Way to scapegoat, Chronicle of Higher Education!
An article about a Dutch psychologist accused of faking his research data wonders if academic fraudsters are responding to the wrong incentives:
Is a desire to get picked up by the Freakonomics blog, or the dozens of similar outlets for funky findings, really driving work in psychology labs? Alternatively—though not really mutually exclusively—are there broader statistical problems with the field that let snazzy but questionable findings slip through?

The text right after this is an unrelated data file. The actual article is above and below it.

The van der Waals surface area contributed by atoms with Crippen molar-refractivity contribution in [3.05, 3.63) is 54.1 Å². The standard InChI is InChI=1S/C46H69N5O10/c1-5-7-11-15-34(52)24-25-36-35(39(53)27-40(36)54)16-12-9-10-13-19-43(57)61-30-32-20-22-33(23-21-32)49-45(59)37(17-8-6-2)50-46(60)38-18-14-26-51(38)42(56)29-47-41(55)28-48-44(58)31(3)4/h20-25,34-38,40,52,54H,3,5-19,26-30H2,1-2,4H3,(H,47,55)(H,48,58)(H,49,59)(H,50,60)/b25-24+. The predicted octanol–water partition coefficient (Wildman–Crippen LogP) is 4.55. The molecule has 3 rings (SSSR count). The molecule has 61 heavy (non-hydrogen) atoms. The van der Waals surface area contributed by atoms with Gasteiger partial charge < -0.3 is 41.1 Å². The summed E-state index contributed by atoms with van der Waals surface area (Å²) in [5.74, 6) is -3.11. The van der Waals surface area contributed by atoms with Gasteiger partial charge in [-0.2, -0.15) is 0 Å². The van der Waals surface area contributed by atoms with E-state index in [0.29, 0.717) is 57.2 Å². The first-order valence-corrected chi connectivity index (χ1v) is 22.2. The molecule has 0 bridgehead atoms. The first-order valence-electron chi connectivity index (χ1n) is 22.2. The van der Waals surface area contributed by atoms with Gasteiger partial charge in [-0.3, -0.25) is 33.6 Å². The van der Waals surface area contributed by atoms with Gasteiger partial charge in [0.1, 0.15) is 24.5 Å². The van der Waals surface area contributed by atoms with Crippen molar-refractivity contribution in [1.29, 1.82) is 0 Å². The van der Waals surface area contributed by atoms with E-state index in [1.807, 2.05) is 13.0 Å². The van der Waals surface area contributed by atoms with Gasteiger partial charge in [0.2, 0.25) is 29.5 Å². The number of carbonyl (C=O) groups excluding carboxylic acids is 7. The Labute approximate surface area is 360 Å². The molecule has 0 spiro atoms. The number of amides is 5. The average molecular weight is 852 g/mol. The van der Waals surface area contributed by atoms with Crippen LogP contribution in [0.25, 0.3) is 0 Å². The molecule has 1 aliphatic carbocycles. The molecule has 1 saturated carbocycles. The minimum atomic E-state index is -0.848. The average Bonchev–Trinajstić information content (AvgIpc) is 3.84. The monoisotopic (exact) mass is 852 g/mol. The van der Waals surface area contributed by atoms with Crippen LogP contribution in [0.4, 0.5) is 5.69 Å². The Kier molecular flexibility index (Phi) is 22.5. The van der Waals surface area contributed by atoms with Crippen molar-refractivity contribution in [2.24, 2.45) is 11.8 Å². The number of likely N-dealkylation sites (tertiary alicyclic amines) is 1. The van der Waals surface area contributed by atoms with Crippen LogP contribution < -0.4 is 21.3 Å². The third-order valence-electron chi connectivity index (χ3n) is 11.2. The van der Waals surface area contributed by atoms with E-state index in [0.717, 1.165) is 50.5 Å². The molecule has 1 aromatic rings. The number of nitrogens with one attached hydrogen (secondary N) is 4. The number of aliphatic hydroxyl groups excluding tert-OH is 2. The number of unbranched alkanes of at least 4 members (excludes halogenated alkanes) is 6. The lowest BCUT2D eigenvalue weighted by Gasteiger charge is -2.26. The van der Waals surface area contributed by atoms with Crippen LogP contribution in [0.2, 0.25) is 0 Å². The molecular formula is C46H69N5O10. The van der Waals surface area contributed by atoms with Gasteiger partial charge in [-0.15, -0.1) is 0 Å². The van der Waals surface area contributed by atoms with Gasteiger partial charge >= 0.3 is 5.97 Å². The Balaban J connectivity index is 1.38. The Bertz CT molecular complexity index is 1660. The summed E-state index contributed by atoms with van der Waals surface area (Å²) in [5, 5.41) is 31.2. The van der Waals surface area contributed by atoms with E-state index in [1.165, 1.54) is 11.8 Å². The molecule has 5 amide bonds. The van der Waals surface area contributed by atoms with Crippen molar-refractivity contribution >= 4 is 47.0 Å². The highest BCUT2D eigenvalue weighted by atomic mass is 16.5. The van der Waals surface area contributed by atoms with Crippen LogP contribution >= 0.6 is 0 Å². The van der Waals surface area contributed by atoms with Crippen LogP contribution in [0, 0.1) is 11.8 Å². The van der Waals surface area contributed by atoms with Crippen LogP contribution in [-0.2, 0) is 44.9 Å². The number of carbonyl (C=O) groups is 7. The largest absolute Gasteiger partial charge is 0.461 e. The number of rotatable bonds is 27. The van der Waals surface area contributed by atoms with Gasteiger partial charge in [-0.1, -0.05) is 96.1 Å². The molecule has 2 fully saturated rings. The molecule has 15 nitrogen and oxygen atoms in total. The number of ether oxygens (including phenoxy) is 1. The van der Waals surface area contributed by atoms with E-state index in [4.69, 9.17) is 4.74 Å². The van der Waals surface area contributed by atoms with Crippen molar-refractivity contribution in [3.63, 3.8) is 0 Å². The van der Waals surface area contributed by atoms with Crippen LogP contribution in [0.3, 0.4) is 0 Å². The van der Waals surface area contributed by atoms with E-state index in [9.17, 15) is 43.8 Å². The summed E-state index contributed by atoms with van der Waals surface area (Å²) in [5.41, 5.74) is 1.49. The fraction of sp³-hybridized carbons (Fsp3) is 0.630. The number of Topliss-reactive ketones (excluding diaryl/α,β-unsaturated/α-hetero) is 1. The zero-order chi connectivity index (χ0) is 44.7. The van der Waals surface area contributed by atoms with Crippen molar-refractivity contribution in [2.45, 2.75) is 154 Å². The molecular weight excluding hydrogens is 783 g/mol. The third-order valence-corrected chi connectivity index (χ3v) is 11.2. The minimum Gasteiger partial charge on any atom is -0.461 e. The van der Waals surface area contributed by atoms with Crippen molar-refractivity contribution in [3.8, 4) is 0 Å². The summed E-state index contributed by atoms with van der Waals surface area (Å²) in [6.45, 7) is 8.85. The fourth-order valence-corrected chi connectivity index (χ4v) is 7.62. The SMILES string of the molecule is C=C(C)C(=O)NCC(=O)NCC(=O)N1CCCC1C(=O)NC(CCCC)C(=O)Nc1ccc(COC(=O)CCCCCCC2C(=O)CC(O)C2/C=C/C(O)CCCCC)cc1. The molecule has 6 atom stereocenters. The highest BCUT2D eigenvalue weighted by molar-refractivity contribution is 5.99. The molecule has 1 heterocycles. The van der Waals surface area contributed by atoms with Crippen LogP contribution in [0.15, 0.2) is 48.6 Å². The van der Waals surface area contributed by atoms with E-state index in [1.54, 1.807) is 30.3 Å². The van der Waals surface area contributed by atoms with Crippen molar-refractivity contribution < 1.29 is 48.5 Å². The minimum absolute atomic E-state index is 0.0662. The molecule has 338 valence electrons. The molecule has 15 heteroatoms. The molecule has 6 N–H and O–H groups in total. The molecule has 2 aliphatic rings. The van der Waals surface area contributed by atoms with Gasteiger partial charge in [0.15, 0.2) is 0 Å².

All I can say is that if you’re an academic who’s willing to fake your findings just to get on this blog (!!!), then you have a dangerously distorted sense of reward versus risk. Yes, a blog mention may indeed result in heightened exposure — but to risk your academic integrity for that? Anyone that desperate for attention might be best served pursuing good p.r. the old-fashioned way: cash bribes!
That said, it is worth noting that a piece of eye-grabbing research often does get massively exposed and then, if corrected, the correction tends to gather dust. Consider David Freedman‘s excellent Atlantic piece about this problem in medical research.